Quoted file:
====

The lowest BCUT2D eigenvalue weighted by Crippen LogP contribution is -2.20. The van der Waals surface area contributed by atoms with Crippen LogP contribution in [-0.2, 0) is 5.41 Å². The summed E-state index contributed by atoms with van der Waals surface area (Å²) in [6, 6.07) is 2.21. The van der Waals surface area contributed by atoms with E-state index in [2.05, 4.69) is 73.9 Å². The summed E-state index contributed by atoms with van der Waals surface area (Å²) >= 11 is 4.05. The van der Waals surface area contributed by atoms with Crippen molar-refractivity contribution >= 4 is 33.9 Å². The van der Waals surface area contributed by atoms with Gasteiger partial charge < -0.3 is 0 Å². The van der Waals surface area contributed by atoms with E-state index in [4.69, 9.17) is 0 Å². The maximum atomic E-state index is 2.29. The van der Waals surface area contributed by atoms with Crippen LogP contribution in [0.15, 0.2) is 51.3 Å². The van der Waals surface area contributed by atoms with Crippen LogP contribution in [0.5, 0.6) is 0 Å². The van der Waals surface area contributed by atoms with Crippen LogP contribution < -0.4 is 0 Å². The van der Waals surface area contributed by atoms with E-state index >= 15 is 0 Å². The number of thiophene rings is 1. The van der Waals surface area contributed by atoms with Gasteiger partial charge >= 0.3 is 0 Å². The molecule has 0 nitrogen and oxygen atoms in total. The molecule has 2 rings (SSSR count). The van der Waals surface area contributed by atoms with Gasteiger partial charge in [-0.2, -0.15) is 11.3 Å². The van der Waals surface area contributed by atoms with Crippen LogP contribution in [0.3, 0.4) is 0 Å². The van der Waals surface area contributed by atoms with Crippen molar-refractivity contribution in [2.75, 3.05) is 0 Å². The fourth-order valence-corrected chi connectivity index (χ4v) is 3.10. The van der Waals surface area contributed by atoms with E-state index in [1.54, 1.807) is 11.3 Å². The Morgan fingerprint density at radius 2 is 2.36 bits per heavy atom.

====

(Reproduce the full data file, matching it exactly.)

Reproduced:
The lowest BCUT2D eigenvalue weighted by Crippen LogP contribution is -2.20. The van der Waals surface area contributed by atoms with Crippen LogP contribution in [-0.2, 0) is 5.41 Å². The summed E-state index contributed by atoms with van der Waals surface area (Å²) in [6, 6.07) is 2.21. The van der Waals surface area contributed by atoms with E-state index in [2.05, 4.69) is 73.9 Å². The summed E-state index contributed by atoms with van der Waals surface area (Å²) >= 11 is 4.05. The van der Waals surface area contributed by atoms with Crippen molar-refractivity contribution >= 4 is 33.9 Å². The van der Waals surface area contributed by atoms with Gasteiger partial charge < -0.3 is 0 Å². The van der Waals surface area contributed by atoms with E-state index in [4.69, 9.17) is 0 Å². The maximum atomic E-state index is 2.29. The van der Waals surface area contributed by atoms with Crippen LogP contribution in [0.15, 0.2) is 51.3 Å². The van der Waals surface area contributed by atoms with Crippen LogP contribution in [0.5, 0.6) is 0 Å². The van der Waals surface area contributed by atoms with Crippen LogP contribution < -0.4 is 0 Å². The van der Waals surface area contributed by atoms with E-state index >= 15 is 0 Å². The number of thiophene rings is 1. The van der Waals surface area contributed by atoms with Gasteiger partial charge >= 0.3 is 0 Å². The molecule has 0 nitrogen and oxygen atoms in total. The molecule has 2 rings (SSSR count). The van der Waals surface area contributed by atoms with Gasteiger partial charge in [-0.2, -0.15) is 11.3 Å². The van der Waals surface area contributed by atoms with Crippen LogP contribution in [0.3, 0.4) is 0 Å². The van der Waals surface area contributed by atoms with Crippen molar-refractivity contribution in [2.75, 3.05) is 0 Å². The fourth-order valence-corrected chi connectivity index (χ4v) is 3.10. The van der Waals surface area contributed by atoms with E-state index in [1.54, 1.807) is 11.3 Å². The Morgan fingerprint density at radius 2 is 2.36 bits per heavy atom.